Posts Tagged: judiciary committee

Statehouse Update

It’s been quite a busy week at the Statehouse and we’ve been there through it all – committee hearings, legislation, and the release of the House Ways & Means budget.  The Judiciary Committee resumed its work with back-to-back meetings on Tuesday and Wednesday covering probate issues — domestic relations and custody on day 1 and trusts and estates issues on day 2.  Despite lacking a House chair, the hearings were aptly run by Senator William Brownsberger and House Vice Chair Christopher M. Markey.  Representatives from the BBA testified at both meetings in front of packed hearing rooms.

ImageAt the April 8th hearing, the Family Law Section had a number of bills of interest and Brad Bedingfield spoke on H1
, a bill to amend the adopted children’s law.  The change is related to a case for which the BBA filed an amicus brief, Rachel A. Bird Anderson v. BNY Mellon, N.A., et al.  This case concerned whether adopted children had the same rights as biological children to inheritance under wills written before 1958.  The brief urged the SJC to clarify the applicable estate planning laws after a dispute arose due to the retroactive application of amendments to a 1958 law.  The court held that 1958 law applied, avoiding radical change and affirming practitioners’ expectations.  Bedingfield testified in support of the bill, which further clarifies applicability of the later adopted amendments.  Legislative action would help to avoid confusion and possible litigation related to the Bird decision.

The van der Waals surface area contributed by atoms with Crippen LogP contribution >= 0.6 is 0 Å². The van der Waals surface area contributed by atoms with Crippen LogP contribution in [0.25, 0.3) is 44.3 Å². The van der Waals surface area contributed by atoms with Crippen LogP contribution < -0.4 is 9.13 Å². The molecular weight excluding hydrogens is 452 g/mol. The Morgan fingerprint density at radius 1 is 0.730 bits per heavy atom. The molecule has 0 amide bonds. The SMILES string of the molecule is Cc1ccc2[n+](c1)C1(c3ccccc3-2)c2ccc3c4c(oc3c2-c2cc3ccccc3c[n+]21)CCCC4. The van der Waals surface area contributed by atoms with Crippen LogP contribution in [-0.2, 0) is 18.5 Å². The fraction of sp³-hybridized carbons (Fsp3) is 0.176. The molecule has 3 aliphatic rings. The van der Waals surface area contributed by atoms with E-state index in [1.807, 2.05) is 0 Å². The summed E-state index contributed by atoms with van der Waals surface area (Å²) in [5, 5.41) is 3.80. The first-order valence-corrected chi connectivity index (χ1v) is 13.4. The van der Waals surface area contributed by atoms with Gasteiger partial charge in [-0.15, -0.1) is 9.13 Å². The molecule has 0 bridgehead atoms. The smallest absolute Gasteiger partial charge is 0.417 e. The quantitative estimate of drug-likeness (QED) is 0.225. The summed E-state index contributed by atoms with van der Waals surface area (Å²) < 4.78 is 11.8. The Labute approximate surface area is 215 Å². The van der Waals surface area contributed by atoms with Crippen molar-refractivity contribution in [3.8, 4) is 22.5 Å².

On the April 9th, a panel led by BBA Council member Deborah J. Manus testified on S705, a bill which would revise the current spousal elective share law.  She noted that current law can produce strange and seemingly random outcomes that are often unfair.  For example, Manus noted the new bill would help avoid gamesmanship such as ordering monetary transfers from one’s deathbed in order to disinherit a spouse.  The bill, which is presented after 8 years of study by the BBA, MBA, and WBA, proposes to bring this portion of the law in line with the Uniform Probate Code.  Most of Massachusetts and other states’ probate laws are already aligned with these uniform laws.